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South Street Seaport Historic District, Lower Manhattan

 

The East River waterfront of lower Manhattan, which Includes the site of today's South Street Seaport Historic District played an Important part In the early history of New York City and became over a period of two hundred years, one of the most prosperous commercial districts In the City. This development of the South Street Seaport area from a small cluster of wharves In the 18th century to an Important part of the leading port of the nation In the mid-19th century reflects the rise of New York City as an international center of commerce.

 

This southeastern shore of Manhattan was quickly recognlzed as the natural site for the city's harbor. It was safer to land here than to attempt the more treacherous western shore, where a ledge of rocks proved hazardous. In addition, since the East River was narrower than the Hudson it provided much-needed shelter for the small early vessels.

 

Early In the development of Manhattan the shipping trade. centered around the East River harbor. supplied the city with an important source of revenue. The Schermerhorn family, which was to play such an Important part In the development of South Street Seaport, established a regular shipping service from New York to Charleston In 1728.

 

The most significant Impetus to the rise of the New York port as a leading commercial center was the founding of the Black Ball packet line In 1818. These square-rigged liners sailed from South Street just below Peck Slip and were the first vessels to establish regular service between New York and Liverpool.

 

Another major boost to the prosperity of the port of New York came with the completion of the Erie Canal In 1825. This waterway, extending from Lake Erie to the Hudson, enabled goods and produce to be easily transported to the thriving city from the rural mid-West and to be sold for good prices. The large supply of grain from this newly accessible hinterland soon made New York the principal flour market of the East. In addition, thousands of rural towns became major distributing centers for foreign Imports shipped to them along the Canal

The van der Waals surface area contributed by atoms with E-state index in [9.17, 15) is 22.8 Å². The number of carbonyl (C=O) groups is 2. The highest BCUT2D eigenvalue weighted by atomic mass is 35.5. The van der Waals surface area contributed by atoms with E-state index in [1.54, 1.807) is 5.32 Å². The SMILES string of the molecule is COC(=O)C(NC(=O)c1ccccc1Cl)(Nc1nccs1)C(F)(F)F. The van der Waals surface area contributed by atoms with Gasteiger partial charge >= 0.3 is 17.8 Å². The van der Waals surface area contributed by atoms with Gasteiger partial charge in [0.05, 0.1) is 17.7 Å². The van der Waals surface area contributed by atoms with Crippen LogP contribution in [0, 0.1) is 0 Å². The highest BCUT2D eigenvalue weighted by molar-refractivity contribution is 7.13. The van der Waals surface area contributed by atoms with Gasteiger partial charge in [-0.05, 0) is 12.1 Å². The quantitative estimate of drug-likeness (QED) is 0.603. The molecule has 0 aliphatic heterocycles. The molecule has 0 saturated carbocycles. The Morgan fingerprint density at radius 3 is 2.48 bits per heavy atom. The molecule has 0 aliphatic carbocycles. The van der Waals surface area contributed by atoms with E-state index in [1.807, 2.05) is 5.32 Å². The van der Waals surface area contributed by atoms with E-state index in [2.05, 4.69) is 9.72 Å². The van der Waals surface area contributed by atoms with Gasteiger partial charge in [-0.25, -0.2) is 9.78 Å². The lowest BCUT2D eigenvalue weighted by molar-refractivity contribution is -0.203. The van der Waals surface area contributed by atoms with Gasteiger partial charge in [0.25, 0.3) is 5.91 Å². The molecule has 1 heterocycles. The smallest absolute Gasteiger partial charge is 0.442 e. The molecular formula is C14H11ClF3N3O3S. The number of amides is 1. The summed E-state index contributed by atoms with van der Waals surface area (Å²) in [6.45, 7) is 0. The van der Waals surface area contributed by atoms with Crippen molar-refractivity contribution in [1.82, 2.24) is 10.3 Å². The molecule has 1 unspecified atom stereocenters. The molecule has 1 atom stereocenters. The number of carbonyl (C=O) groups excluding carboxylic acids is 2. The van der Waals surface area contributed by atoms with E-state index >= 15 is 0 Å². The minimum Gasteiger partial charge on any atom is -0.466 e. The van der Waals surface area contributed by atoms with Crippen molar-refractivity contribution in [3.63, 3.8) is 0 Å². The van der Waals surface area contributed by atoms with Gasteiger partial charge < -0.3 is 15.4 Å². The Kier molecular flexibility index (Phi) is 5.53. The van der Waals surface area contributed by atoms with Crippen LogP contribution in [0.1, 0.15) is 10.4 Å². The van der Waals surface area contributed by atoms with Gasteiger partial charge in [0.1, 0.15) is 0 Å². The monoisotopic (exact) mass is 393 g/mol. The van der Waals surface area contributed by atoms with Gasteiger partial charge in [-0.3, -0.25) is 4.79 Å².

During the early decades of the 19th century, the environs of the port underwent several changes, undoubtedly stimulated by the prosperity of the shipping trade. By 1810 South Street had been created on landfill, although the block on which today’s Fulton Market stands remained partly swamp until 1821. In 1811 the prominent merchant Peter Schermerhorn began construction of his now famous row of countIng-houses along today’s Fulton Street. OrIgInally called Beekman SlIp, the street was named In honor of Robert Fulton. whose Brooklyn Ferry began landing at the foot of the street In 1814

 

By the 1830s, the South Street Seaport area was a burgeoning mercantile center with major shipping and trading concerns established here; It was as well the site of the thriving Fulton Market which had moved from Peck Slip to Fulton Street In 1822.

 

In 1835 a disastrous fire destroyed much of lower Hanhattan, Including many early buildings near the seaport. The fire began on a wInter night when the severe cold froze the water In the flreman•s hoses. Since the majority of the clty's buildings were of wood. more than sIx hundred structures were destroyed, Including the first Merchants Exchange of 1827 on Wall Street. Immediately after the fire new constructIon began, but the fInancIal effect of the catastrophe contributed to the Panic of 1837 when all building came to a standstill.

 

Also arriving at the seaport were thousands of immigrant families from all over the world seeking new opportunities In America. Between 1820 and 1860, five and one half million alien passengers came to the U.S. and more arrived at the South Street Seaport piers than at any other port of entry. This flood of immigration brought the fear of disease to the seaport, and a number of cholera and yellow fever epidemics paralyzed the business of the area. Hotels and boarding houses were opened In the district during the 1850s to accommodate this transient population as well as the many overseas merchants.